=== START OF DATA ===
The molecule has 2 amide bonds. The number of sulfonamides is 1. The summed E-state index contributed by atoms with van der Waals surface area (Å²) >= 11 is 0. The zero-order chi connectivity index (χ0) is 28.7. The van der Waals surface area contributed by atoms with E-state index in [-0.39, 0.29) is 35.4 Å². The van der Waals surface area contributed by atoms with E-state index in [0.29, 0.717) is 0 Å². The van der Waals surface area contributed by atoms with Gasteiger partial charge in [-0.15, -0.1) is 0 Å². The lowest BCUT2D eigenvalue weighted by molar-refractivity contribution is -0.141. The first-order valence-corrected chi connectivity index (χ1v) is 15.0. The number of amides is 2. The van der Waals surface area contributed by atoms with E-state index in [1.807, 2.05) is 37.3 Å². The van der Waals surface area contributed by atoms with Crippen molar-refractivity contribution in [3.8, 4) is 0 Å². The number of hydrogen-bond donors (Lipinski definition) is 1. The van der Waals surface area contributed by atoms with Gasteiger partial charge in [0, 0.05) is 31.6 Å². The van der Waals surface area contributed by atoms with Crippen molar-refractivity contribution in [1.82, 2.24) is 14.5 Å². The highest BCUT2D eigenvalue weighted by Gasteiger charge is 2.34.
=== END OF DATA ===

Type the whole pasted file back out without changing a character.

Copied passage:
The molecule has 2 amide bonds. The number of sulfonamides is 1. The summed E-state index contributed by atoms with van der Waals surface area (Å²) >= 11 is 0. The zero-order chi connectivity index (χ0) is 28.7. The van der Waals surface area contributed by atoms with E-state index in [-0.39, 0.29) is 35.4 Å². The van der Waals surface area contributed by atoms with E-state index in [0.29, 0.717) is 0 Å². The van der Waals surface area contributed by atoms with Gasteiger partial charge in [-0.15, -0.1) is 0 Å². The lowest BCUT2D eigenvalue weighted by molar-refractivity contribution is -0.141. The first-order valence-corrected chi connectivity index (χ1v) is 15.0. The number of amides is 2. The van der Waals surface area contributed by atoms with E-state index in [1.807, 2.05) is 37.3 Å². The van der Waals surface area contributed by atoms with Crippen molar-refractivity contribution in [3.8, 4) is 0 Å². The number of hydrogen-bond donors (Lipinski definition) is 1. The van der Waals surface area contributed by atoms with Gasteiger partial charge in [0, 0.05) is 31.6 Å². The van der Waals surface area contributed by atoms with Crippen molar-refractivity contribution in [1.82, 2.24) is 14.5 Å². The highest BCUT2D eigenvalue weighted by Gasteiger charge is 2.34.